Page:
Bitcoin ETF Trading Volumes Rivaling Spot Transactions on Coinbase

Though inflows have cooled, volumes across bitcoin ETFs have continued to rise.

Growing volume for US BTC ETFs doesn’t necessarily mean reduced revenue overall for crypto exchanges.


Posted April 17, 2024 at 5:36 pm EST.

Though cumulative inflows into spot US bitcoin ETFs have started to slow, trading volumes in the nascent instruments have begun to rival — or eclipse — spot bitcoin transactions on centralized exchanges. 

For instance, iShare’s Bitcoin Trust, toward the end of Wednesday’s trading session in New York had booked a daily trading volume of 52.2 million shares, totaling about $1.8 billion, according to data from CoinGlass and Nasdaq. Coinbase, meanwhile, had facilitated dollar transactions of spot bitcoins adding up to about $1.3 billion over the past 24 hours. 

Weighing spot bitcoin trading against spot bitcoin ETF trading isn’t a perfect comparison, considering pricing and liquidity differences between the two assets and notional numbers that come into play. 

But the bump in bitcoin ETF volumes, despite inflows dipping downwards this month, may be one indicator of persistent interest. Daily volumes are around $3.5 billion currently, compared to $1 billion in mid-January when the ETFs first launched.

Ed Goh, head of trading for B2C2, a liquidity provider for a number of bitcoin ETFs, told Unchained that “what’s interesting is that the notional volumes being traded … are significant when you compare them to major crypto-native exchanges, as well.” 

The Impact on Exchanges

The growing volume for US BTC ETFs doesn’t necessarily equate to reduced revenue overall for crypto exchanges, however.  

One reason, according to Ben Mills, chief executive officer of crypto payment processor Meso, is that “there’s very clearly a network effect” around the success of ETFs spurring additional spot crypto trading.

Not to mention the fact that bitcoin ETFs require physical bitcoin — a boon to exchanges such as Coinbase, which is a custodian for most of the new ETFs and is able to charge a fee for holding their assets.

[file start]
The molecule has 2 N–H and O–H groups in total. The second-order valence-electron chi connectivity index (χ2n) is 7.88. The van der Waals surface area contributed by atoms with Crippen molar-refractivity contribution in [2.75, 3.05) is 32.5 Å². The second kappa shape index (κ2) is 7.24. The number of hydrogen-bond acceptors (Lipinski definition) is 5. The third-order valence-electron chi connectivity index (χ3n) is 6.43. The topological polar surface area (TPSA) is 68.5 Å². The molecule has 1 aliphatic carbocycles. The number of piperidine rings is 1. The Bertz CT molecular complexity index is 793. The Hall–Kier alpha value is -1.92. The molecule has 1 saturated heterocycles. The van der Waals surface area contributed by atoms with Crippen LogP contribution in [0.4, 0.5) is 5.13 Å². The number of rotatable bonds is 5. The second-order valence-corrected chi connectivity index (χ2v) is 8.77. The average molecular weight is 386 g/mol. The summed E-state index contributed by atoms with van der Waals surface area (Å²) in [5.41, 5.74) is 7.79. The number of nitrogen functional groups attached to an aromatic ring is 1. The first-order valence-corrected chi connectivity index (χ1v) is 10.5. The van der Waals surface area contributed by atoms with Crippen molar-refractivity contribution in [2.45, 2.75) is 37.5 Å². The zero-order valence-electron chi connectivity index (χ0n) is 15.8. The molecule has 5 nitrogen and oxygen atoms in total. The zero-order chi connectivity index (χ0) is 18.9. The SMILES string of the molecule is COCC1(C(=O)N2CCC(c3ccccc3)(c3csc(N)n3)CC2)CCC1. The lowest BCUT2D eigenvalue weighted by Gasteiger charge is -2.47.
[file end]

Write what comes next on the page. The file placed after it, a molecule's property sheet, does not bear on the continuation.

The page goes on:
“It’s more [a] ‘rising tides helps all ships’ moment,” Goh said. “If you look at the underlying asset, it still needs to be traded somewhere. When someone creates a bitcoin ETF, the underlying bitcoin needs to be bought.”

In the buildup to the halving, an event that’s historically been bullish for bitcoin, the cryptocurrency’s price has given up some ground, losing about 5% in the last 24 hours to trade around $61,000.

Read more: Bitcoin’s Fourth Halving Is Right Around the Corner. Is It Still a Good Time to Buy?

Still, BTC ETFs are well below the spike that marked their March 5 peak, in volume terms, of $12.9 billion. On Wednesday, the vehicles commanded a $54 billion market capitalization and a daily total volume of $3.5 billion, with iShare’s Bitcoin Trust commanding nearly half of that amount.

Examples of other countries clearing regulatory hurdles to push into the BTC space have begun to crop up, including Hong Kong, which has its own products in the works imminently, plus ether (ETH) spot ETFs.

Read more: How Much Money Could Pour into Hong Kong’s New Bitcoin, Ether ETFs?

“It’s definitely a net benefit overall for the industry,” Goh said of the rise in ETF trading volumes. “It’s just another way of representing the bitcoin market risk in a different, regulated, legal structure, and the end users, the retail users, the institutional users will find the way that works best for them.” coinbase/

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